She explores the transitions between analogue and digital imagery and investigates the information loss generated by the attempt to capture moments. For years she has been developing image and audio techniques for this purpose. With these methods she combines analog and digital media and merges different points in time.
For the exhibition The Recurring Frequency of a Fading Moment, Ornella Fieres worked with photography and film material from the 1940s to the 1970s. In the series "The Essence of a Moment / Fourier" (small frames with two pictures) she displays a historical photograph next to its visualized Fourier transformation. The Fourier transform is a compression algorithm that is the basis for known data formats such as JPG or MP3. By applying this algorithm, the image frequencies are analyzed and represented in a star-shaped coordinate system. A mathematical fingerprint of the image is created. The pictures next to each other indicate the same meaning, the same instance. But only the photographic image is accessible to the human visual comprehension. The "star shape" of the Fourier transform, on the other hand, can only be read by a computer. This juxtaposition of two forms of representation not only underlines and visualizes the different ways of analyzing data, but also raises the much older question of what an image actually is.
The series "The Essence of a Moment / Inverse Fourier" (large pictures) is a continuation of the technique described above. In these images, Fieres deletes data from the Fourier analysis and converts it back into an image. The destruction process is intuitive and can only be controlled by the artist to a limited extent. Fieres then leaves the creation of the recognizable image to the computer. The destruction of the information results in distorted, partly darkened images with mysterious duplications and shadowy outlines. In other words: After the artist's destructive intervention, the computer constructs a new moment using the remaining data from an old photograph. The Recurring Frequency of a Fading Moment.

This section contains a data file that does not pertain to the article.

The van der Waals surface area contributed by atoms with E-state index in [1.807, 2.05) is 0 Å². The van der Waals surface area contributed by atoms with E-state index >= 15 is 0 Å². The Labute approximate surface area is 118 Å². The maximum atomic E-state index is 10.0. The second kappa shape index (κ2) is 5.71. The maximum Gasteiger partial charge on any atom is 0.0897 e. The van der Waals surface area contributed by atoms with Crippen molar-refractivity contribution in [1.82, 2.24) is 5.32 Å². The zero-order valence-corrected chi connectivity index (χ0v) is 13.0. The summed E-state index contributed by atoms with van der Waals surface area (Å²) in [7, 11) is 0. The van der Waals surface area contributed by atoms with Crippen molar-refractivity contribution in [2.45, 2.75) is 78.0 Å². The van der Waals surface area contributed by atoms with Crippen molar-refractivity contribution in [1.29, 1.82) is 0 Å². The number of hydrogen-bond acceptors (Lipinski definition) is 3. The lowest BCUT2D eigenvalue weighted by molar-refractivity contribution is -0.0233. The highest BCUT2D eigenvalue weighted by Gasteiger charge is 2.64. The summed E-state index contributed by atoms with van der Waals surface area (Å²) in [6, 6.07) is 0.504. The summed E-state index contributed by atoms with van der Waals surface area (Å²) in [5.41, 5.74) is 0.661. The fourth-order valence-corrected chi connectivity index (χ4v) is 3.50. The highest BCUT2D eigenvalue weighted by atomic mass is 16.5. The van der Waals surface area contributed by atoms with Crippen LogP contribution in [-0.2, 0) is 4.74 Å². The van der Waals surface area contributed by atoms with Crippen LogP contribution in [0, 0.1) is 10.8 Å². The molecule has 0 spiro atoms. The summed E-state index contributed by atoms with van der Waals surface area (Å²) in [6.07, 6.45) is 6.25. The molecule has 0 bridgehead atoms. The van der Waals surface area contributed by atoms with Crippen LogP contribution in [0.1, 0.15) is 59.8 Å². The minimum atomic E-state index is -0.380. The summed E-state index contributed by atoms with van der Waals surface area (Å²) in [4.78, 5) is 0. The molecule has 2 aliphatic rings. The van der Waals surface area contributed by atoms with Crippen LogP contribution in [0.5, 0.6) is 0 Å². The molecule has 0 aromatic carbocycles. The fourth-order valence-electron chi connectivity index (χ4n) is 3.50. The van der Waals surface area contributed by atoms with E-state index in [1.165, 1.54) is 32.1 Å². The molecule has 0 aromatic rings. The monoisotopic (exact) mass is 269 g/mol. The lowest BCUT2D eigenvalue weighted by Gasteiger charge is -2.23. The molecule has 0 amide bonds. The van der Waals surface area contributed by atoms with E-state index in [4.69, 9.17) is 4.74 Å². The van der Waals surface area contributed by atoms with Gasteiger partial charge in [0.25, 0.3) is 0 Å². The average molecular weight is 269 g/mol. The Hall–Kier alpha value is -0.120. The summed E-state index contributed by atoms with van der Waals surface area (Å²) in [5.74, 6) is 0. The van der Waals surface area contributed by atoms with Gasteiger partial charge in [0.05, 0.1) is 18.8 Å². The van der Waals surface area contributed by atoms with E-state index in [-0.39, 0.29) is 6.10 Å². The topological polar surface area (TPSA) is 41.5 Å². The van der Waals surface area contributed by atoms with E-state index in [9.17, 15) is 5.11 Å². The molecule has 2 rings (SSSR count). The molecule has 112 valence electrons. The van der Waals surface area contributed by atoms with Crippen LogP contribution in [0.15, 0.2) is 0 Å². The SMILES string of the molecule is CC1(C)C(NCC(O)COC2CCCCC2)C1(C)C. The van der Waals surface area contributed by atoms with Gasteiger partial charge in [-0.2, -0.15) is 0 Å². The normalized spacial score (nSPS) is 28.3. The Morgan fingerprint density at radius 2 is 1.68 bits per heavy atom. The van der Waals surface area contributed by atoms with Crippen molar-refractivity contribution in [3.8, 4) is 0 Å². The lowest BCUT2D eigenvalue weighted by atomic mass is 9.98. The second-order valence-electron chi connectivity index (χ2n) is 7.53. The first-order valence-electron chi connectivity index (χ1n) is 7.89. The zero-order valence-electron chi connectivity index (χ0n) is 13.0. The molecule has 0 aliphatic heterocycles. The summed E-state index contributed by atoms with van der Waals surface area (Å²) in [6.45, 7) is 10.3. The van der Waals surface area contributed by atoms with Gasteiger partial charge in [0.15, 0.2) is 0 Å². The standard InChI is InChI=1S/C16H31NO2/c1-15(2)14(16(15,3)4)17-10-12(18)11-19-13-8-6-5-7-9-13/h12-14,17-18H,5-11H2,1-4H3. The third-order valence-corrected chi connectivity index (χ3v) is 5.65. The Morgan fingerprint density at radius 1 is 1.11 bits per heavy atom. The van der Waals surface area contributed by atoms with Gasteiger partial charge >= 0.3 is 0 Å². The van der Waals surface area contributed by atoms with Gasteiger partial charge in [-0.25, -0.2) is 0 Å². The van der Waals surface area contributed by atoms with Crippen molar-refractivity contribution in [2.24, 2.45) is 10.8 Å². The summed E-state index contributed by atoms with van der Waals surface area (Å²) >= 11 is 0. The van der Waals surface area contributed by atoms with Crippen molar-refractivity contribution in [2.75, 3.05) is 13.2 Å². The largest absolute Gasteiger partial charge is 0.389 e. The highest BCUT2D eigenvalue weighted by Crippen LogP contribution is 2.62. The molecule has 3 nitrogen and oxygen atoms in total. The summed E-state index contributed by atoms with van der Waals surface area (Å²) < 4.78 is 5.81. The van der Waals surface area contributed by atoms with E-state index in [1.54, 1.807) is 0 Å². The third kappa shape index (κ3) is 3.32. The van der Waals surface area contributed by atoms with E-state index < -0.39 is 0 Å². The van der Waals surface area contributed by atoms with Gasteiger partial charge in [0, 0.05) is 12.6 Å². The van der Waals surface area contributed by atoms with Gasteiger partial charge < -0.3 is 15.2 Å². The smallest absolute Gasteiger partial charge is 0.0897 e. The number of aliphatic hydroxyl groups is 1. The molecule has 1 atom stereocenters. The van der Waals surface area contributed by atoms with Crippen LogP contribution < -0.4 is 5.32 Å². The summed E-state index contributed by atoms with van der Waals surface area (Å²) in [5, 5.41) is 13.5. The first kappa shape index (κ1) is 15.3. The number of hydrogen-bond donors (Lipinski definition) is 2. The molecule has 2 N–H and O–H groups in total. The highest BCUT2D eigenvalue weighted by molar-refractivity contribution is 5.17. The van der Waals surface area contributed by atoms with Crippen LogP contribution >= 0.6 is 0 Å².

Ornella Fieres deliberately gives up her control in this series. Even though humans once wrote the algorithms used by computers to convert, send or compress image data, users no longer have any influence on the calculation processes. The artist experiments with this lack of control in an almost alchemistic manner. Her works refer to our daily exposure to algorithms that we do not know, comprehend or have power over.
The third part of the exhibition consists of a video installation with three screens showing old documentary film recordings. In her research work, Ornella Fieres repeatedly encounters photographs of television screens from the 1950s to 1970s. At that time there were no screenshots yet and historical moments were perceived collectively - thus simultaneously - people often photographed television broadcasts. This act of capturing made the artist herself record old documentaries off of computer screens. Fieres then slowed down these sound and image recordings by over a thousand times. The slow motion makes technically inexplicable pixel transitions, like mysterious artifacts, visible. The recording process also visualizes interlaced images, which are otherwise assembled by the human cognitive apparatus and are therefore not perceived. The slowing-down of the audio results in a droning, muffled sound. The old films deal with early computer-based data acquisition, the invention of slow motion and the chemistry of analogue photography. Everything comes full circle. The fourth work group shows film stills on hand-made paper, including texts composed by Ornella Fieres from fragments of the off-voices of the documentaries. And while the visitor reads the text, the thousandfold slowed down voices simultaneously float in the room.
Ornella Fieres' research work conjures moments from the past. We see people we don't know and who are probably no longer alive. Through the transformation, deconstruction and manipulation of the information carriers and narrative mediums, questions of continuity, depiction, repetition, appearances, perception, readability, time and narrative arise anew. The Recurring Frequency of a Fading Moment.